Billingsley remains frustrated and frustrating. He has the talent of a first-round Draft pick and shows flashes of brilliance (32 strikeouts in 20 2/3 innings), but in the same game, fights his mechanics, loses his rhythm and basically undermines himself.
Again the Dodgers squandered a chance to build some momentum and slipped seven games back in the NL West. Coming off an upbeat 8-3 win on Wednesday night, they had a chance to sweep the two-game series and jumpstart their confidence level.
Instead, they again didn't do enough right to overcome the few things they did wrong. Those included hitting into a pair of double-play groundouts, plus a misplay by right fielder Matt Kemp of Miguel Montero's catchable line drive into a second-inning double. Billingsley followed by throwing a cut fastball into the home run swing of No. 8 hitter Jeff Salazar.
Also damaging was a disputed play by veteran second baseman Jeff Kent that led to an unearned Arizona run and, ultimately, the ejection of both Kent and manager Joe Torre in the ninth inning.
Kent's RBI bloop single in the bottom of the seventh inning cut Arizona's lead to 5-4. With one out and one on in the top of the eighth, Kent took third baseman Nomar Garciaparra's throw as he was stepping off the bag toward left field, content with a forceout of Conor Jackson on Mark Reynolds' grounder and no throw to first.
The way second-base umpire Andy Fletcher saw it, however, Kent came off the bag before he caught the throw, as if the throw pulled him off the bag. Fletcher called Jackson safe, he advanced on Scott Proctor's wild pitch and scored on Justin Upton's sacrifice fly.
Kent immediately argued the call with Fletcher, clearly saying he "blew the call." When Kent returned to the field for the top of the ninth, he revived the argument. Fletcher ejected Kent, who then took up the fight with crew chief Mike Reilly while Torre confronted Fletcher, who tossed Torre.
"It was a bad call. You saw the play," said Kent. "I challenged the call and got thrown out. I wasn't challenged back, I just got thrown out. It's a tough situation in the game, you're playing the game hard and you expect umpires to do the same. It's just a shame."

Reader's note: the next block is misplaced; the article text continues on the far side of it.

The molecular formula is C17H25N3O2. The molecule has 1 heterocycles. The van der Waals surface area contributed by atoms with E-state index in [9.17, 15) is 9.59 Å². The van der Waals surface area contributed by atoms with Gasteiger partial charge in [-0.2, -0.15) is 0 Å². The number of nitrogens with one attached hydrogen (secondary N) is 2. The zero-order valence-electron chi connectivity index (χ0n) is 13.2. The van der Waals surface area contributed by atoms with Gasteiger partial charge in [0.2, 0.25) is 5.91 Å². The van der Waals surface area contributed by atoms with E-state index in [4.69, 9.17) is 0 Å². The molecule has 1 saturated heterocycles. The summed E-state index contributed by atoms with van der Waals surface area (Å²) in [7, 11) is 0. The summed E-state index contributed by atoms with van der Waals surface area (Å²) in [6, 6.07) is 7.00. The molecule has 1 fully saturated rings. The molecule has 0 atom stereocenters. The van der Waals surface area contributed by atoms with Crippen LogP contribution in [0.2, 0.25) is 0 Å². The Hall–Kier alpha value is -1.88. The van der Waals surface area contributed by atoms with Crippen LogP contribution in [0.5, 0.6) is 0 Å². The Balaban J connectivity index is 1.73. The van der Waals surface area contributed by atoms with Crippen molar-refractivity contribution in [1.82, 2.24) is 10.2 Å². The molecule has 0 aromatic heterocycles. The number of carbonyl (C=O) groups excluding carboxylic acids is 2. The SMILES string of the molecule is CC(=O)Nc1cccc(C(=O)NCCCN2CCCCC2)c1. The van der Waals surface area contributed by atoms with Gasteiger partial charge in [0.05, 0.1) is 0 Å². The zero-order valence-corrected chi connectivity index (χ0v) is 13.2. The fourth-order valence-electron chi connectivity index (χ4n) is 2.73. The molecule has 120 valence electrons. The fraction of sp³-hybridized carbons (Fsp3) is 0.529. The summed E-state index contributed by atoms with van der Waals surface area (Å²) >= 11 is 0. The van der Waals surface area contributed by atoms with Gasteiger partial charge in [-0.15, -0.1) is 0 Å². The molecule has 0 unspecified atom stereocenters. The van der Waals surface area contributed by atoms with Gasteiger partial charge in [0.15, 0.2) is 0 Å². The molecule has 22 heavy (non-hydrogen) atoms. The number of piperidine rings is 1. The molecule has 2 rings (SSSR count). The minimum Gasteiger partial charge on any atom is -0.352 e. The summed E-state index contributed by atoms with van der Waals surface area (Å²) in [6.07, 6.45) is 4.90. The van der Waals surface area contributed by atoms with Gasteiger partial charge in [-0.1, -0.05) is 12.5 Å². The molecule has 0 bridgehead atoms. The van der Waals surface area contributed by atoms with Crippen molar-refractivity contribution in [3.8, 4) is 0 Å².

The replay was inconclusive, which backed up Torre's position.
"The only thing I stressed to Fletcher was that [Kent] didn't have to come off the bag to catch the ball," said Torre. "Unless it's clear-cut, you can't make that call. Unless it's really blatant, I didn't think it was necessary."
Fletcher said: "That's his opinion."
Fletcher also said he did give Kent an explanation why he made the safe call and added that he ejected Kent, "for something he said."
Kent at one point appeared nose-to-nose with Reilly, pointing his index finger at Reilly's chest, but the veteran umpire said whatever contact there might have been was incidental "in the heat of battle" and there was no indication that further disciplinary action would be recommended.
But, Reilly said the ejection was appropriate.
"You can't continue the argument the next inning," he said. "He had a chance to argue, then he came out again the next inning. You can't allow it to continue over one call."
As unwarranted as the Dodgers felt that run was, they had "plenty of opportunities with the right guys at plate and couldn't deliver," according to Torre. The numbers 3-4-5 in the order -- Garciaparra, Kent and James Loney -- went 6-for-11.
In the first inning, third-base coach Larry Bowa aggressively sent Garciaparra home from first on Kent's double, but Kent was stranded when Loney grounded out. The Dodgers left two on in the fourth when Billingsley grounded out. They had the bases loaded with one out in the sixth, but Kemp struck out and pinch-hitter Mark Sweeney flied out. And after Kent's seventh-inning RBI single, they had runners on the corners when Loney bounced into a double play.